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Aviation History And Aircraft Photography

Virtual Aerospace Museum Tours

Glenn L. Martin Maryland Aviation Museum


Lockheed T-33 Shooting Star

I visited the Glenn L. Martin Museum on a rainy day in July, 2010. The key thing you learn is that Martin was a man of vision. His first company merged with the Wright Brothers company to become Wright-Martin. His second company morphed into Martin Marietta, and later merged with Lockheed to become Lockheed Martin. Some engineers that got their start in aviation include William Boeing, Donald Douglas, Lawrence Bell, and James McDonnell, all of whom founded companies bearing their names.

The photo above is a Lockheed T-33 Shooting Star. The T-33 is a two seat version of the P-80, the first successful US jet fighter. While the P-80 had a relatively short career, the T-33 flew for decades as a trainer, and many are still active today in private hands. This example carries markings from Niagara Falls AFB in New York.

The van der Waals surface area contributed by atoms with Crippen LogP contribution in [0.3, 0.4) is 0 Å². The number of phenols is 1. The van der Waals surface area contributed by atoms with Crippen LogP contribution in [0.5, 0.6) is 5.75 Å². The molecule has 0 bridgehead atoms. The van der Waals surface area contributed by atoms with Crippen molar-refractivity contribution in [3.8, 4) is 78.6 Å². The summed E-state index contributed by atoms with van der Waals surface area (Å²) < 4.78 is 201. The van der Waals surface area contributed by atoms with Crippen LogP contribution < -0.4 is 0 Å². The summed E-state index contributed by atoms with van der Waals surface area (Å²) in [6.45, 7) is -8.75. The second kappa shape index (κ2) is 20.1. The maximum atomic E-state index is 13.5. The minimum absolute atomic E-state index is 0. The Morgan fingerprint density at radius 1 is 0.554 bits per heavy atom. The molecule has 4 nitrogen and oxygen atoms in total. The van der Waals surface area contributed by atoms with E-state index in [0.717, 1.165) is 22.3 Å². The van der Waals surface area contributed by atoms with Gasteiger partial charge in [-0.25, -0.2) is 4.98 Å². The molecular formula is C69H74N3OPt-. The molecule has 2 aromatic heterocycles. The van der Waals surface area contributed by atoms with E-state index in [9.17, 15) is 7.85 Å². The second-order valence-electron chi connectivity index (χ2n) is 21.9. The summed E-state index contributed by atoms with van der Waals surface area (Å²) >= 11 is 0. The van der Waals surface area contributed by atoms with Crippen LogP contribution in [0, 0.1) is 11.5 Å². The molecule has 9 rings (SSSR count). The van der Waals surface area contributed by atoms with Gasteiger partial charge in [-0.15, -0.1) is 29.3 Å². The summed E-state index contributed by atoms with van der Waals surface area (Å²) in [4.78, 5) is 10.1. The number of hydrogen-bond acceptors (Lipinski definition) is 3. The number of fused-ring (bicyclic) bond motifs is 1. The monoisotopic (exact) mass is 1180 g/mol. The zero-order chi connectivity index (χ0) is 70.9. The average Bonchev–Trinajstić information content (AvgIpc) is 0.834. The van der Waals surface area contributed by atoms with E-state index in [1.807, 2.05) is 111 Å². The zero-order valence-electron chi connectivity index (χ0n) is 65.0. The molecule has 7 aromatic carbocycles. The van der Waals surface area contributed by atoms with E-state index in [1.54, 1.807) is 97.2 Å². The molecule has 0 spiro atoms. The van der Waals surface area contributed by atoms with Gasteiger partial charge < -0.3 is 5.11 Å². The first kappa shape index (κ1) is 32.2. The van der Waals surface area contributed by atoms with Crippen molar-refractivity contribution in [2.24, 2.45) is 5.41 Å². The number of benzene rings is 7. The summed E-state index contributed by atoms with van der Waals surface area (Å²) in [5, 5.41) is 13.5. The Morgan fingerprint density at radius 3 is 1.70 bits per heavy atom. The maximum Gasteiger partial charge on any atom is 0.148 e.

Republic RF-84F Thunderflash
Just as Glenn Martin was a man of vision, so are the members of the Glenn Martin Museum. They have plans to establish a large regional air museum along the waterfront near the historic ramp where Martin seaplanes were once launched into the Chesapeake Bay. In the mean time, they have established an interim museum in a hangar at Martin State Airport, and they have assembled a group of display aircraft by scouring boneyards.

The photo above is an RF-84 Thunderflash, a recon aircraft manufactured on the airframe of an F-84 Thunderjet. This Thunderflash is one of 20 that deployed to France for 10 months during the Berlin Crisis in 1961.

Note—the Glenn L. Martin Museum has one additional aircraft that is not pictured here, a F-101 Voodoo, and several aircraft that are not on display. This includes a F-9F Cougar, a F-5, a Martin Mauler, and the remains of a Maritime P6M-2 Seamaster jet seaplane.


North American Aviation QF-100F Super Sabre